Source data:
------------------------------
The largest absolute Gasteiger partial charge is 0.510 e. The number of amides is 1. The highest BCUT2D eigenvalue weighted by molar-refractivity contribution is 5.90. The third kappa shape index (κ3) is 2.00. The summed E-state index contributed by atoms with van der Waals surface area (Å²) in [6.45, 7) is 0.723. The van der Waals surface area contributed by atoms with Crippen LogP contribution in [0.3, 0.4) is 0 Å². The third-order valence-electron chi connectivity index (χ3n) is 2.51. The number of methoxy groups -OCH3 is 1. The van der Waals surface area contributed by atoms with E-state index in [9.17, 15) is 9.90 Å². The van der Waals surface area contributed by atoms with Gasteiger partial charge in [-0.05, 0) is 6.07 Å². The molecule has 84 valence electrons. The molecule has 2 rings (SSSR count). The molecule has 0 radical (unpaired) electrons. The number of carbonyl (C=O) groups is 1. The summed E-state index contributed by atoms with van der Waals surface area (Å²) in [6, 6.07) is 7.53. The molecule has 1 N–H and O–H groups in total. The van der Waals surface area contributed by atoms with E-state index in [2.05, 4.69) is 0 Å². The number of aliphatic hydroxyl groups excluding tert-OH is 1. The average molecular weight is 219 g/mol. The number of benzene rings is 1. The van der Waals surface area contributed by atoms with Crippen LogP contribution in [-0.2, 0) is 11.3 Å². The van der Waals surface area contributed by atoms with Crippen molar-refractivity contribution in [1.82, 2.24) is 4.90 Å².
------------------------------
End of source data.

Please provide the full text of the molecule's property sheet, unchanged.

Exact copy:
The largest absolute Gasteiger partial charge is 0.510 e. The number of amides is 1. The highest BCUT2D eigenvalue weighted by molar-refractivity contribution is 5.90. The third kappa shape index (κ3) is 2.00. The summed E-state index contributed by atoms with van der Waals surface area (Å²) in [6.45, 7) is 0.723. The van der Waals surface area contributed by atoms with Crippen LogP contribution in [0.3, 0.4) is 0 Å². The third-order valence-electron chi connectivity index (χ3n) is 2.51. The number of methoxy groups -OCH3 is 1. The van der Waals surface area contributed by atoms with E-state index in [9.17, 15) is 9.90 Å². The van der Waals surface area contributed by atoms with Gasteiger partial charge in [-0.05, 0) is 6.07 Å². The molecule has 84 valence electrons. The molecule has 2 rings (SSSR count). The molecule has 0 radical (unpaired) electrons. The number of carbonyl (C=O) groups is 1. The summed E-state index contributed by atoms with van der Waals surface area (Å²) in [6, 6.07) is 7.53. The molecule has 1 N–H and O–H groups in total. The van der Waals surface area contributed by atoms with E-state index in [2.05, 4.69) is 0 Å². The number of aliphatic hydroxyl groups excluding tert-OH is 1. The average molecular weight is 219 g/mol. The number of benzene rings is 1. The van der Waals surface area contributed by atoms with Crippen LogP contribution in [-0.2, 0) is 11.3 Å². The van der Waals surface area contributed by atoms with Crippen molar-refractivity contribution in [1.82, 2.24) is 4.90 Å².